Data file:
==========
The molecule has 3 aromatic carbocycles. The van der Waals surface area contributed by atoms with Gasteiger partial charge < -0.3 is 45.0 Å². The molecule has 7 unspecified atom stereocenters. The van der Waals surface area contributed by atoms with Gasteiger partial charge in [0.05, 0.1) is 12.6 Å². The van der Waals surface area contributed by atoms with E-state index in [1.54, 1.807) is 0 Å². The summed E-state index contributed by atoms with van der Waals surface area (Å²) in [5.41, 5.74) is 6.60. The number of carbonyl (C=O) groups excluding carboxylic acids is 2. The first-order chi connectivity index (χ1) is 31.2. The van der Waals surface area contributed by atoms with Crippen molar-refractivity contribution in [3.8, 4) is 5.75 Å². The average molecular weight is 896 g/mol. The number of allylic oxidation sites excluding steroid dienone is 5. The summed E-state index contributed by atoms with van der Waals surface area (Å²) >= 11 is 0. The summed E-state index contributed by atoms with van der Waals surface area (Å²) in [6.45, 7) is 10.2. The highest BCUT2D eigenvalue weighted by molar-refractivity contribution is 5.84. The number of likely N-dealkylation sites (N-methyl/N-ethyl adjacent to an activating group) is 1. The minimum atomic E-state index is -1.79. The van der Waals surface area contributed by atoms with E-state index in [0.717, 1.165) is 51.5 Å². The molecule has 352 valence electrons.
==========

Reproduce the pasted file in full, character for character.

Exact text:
The molecule has 3 aromatic carbocycles. The van der Waals surface area contributed by atoms with Gasteiger partial charge < -0.3 is 45.0 Å². The molecule has 7 unspecified atom stereocenters. The van der Waals surface area contributed by atoms with Gasteiger partial charge in [0.05, 0.1) is 12.6 Å². The van der Waals surface area contributed by atoms with E-state index in [1.54, 1.807) is 0 Å². The summed E-state index contributed by atoms with van der Waals surface area (Å²) in [5.41, 5.74) is 6.60. The number of carbonyl (C=O) groups excluding carboxylic acids is 2. The first-order chi connectivity index (χ1) is 31.2. The van der Waals surface area contributed by atoms with Crippen molar-refractivity contribution in [3.8, 4) is 5.75 Å². The average molecular weight is 896 g/mol. The number of allylic oxidation sites excluding steroid dienone is 5. The summed E-state index contributed by atoms with van der Waals surface area (Å²) >= 11 is 0. The summed E-state index contributed by atoms with van der Waals surface area (Å²) in [6.45, 7) is 10.2. The highest BCUT2D eigenvalue weighted by molar-refractivity contribution is 5.84. The number of likely N-dealkylation sites (N-methyl/N-ethyl adjacent to an activating group) is 1. The minimum atomic E-state index is -1.79. The van der Waals surface area contributed by atoms with E-state index in [0.717, 1.165) is 51.5 Å². The molecule has 352 valence electrons.